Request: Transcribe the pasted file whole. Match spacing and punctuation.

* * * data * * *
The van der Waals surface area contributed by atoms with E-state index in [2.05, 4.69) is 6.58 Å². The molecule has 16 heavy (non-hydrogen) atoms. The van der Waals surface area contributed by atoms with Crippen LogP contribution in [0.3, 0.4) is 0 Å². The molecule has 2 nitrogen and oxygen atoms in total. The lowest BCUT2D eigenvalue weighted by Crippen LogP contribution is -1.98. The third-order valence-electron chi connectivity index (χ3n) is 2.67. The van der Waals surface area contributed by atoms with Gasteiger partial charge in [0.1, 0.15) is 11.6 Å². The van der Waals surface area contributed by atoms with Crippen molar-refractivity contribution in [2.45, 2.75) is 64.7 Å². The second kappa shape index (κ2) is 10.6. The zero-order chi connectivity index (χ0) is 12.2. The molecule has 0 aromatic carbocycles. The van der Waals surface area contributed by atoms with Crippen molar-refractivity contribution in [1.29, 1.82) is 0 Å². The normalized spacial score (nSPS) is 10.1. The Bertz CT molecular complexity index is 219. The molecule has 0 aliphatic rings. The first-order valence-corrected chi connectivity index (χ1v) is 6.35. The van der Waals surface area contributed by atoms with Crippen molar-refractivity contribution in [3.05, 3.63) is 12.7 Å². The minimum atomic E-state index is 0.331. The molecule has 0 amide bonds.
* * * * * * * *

The van der Waals surface area contributed by atoms with E-state index in [2.05, 4.69) is 6.58 Å². The molecule has 16 heavy (non-hydrogen) atoms. The van der Waals surface area contributed by atoms with Crippen LogP contribution in [0.3, 0.4) is 0 Å². The molecule has 2 nitrogen and oxygen atoms in total. The lowest BCUT2D eigenvalue weighted by Crippen LogP contribution is -1.98. The third-order valence-electron chi connectivity index (χ3n) is 2.67. The van der Waals surface area contributed by atoms with Gasteiger partial charge in [0.1, 0.15) is 11.6 Å². The van der Waals surface area contributed by atoms with Crippen molar-refractivity contribution in [2.45, 2.75) is 64.7 Å². The second kappa shape index (κ2) is 10.6. The zero-order chi connectivity index (χ0) is 12.2. The molecule has 0 aromatic carbocycles. The van der Waals surface area contributed by atoms with Crippen molar-refractivity contribution in [1.29, 1.82) is 0 Å². The normalized spacial score (nSPS) is 10.1. The Bertz CT molecular complexity index is 219. The molecule has 0 aliphatic rings. The first-order valence-corrected chi connectivity index (χ1v) is 6.35. The van der Waals surface area contributed by atoms with Crippen molar-refractivity contribution in [3.05, 3.63) is 12.7 Å². The minimum atomic E-state index is 0.331. The molecule has 0 amide bonds.